Once thought of as a just a dream — is the Hyperloop a real possibility?

“I sense a bit of hucksterism right now that’s helping companies raise money,” says Ralph Hollis, a research professor of robotics at Carnegie Mellon University who is an expert on maglev tech.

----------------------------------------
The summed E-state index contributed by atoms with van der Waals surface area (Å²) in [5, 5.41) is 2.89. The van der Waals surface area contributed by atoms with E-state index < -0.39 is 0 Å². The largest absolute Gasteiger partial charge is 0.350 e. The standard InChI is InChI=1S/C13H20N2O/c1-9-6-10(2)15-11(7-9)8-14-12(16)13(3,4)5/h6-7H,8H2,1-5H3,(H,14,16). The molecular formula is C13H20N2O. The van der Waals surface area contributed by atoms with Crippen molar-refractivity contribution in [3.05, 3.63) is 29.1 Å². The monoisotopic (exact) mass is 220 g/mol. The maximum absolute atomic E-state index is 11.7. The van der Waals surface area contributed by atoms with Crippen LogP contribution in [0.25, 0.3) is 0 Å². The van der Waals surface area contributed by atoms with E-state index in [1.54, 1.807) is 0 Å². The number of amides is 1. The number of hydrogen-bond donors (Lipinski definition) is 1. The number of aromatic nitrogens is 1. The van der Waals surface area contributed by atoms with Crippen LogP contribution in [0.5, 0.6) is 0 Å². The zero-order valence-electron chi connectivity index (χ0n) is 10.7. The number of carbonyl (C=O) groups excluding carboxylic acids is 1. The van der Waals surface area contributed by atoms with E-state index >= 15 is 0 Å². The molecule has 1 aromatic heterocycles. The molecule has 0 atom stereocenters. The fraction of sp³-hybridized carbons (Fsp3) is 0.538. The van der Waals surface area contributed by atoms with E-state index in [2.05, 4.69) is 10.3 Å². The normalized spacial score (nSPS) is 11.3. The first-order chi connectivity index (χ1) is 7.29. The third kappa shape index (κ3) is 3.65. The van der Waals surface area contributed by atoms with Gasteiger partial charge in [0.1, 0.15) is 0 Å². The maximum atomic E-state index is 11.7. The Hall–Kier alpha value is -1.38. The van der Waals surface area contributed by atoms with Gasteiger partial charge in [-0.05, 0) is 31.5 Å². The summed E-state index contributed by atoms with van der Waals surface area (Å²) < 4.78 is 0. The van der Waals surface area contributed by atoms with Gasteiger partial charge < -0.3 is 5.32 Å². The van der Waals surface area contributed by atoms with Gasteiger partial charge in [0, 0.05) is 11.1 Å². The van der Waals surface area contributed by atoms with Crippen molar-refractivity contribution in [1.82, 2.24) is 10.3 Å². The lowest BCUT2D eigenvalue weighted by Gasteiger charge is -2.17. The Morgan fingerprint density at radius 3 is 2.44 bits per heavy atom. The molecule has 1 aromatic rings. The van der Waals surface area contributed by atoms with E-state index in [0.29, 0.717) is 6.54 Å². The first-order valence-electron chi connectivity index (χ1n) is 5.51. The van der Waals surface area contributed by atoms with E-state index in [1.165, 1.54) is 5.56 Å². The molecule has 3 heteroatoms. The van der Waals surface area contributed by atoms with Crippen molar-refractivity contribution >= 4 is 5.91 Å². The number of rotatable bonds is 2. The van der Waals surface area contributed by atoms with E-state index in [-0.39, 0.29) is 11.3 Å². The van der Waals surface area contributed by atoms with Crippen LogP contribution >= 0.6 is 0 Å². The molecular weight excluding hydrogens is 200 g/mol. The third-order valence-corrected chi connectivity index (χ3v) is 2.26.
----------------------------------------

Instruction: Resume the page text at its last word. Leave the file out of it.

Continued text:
His concerns range from whether endless links of welded tubes can retain the vacuum integral to maintaining high speeds given the inevitable geological shifts in California’s earthquake country, to the physiological impact on passengers of speeds that approach the supersonic. “A lot of different things have to go right for this to really work, business, legal, technical,” says Hollis. “Demonstrating that it runs isn’t really enough.”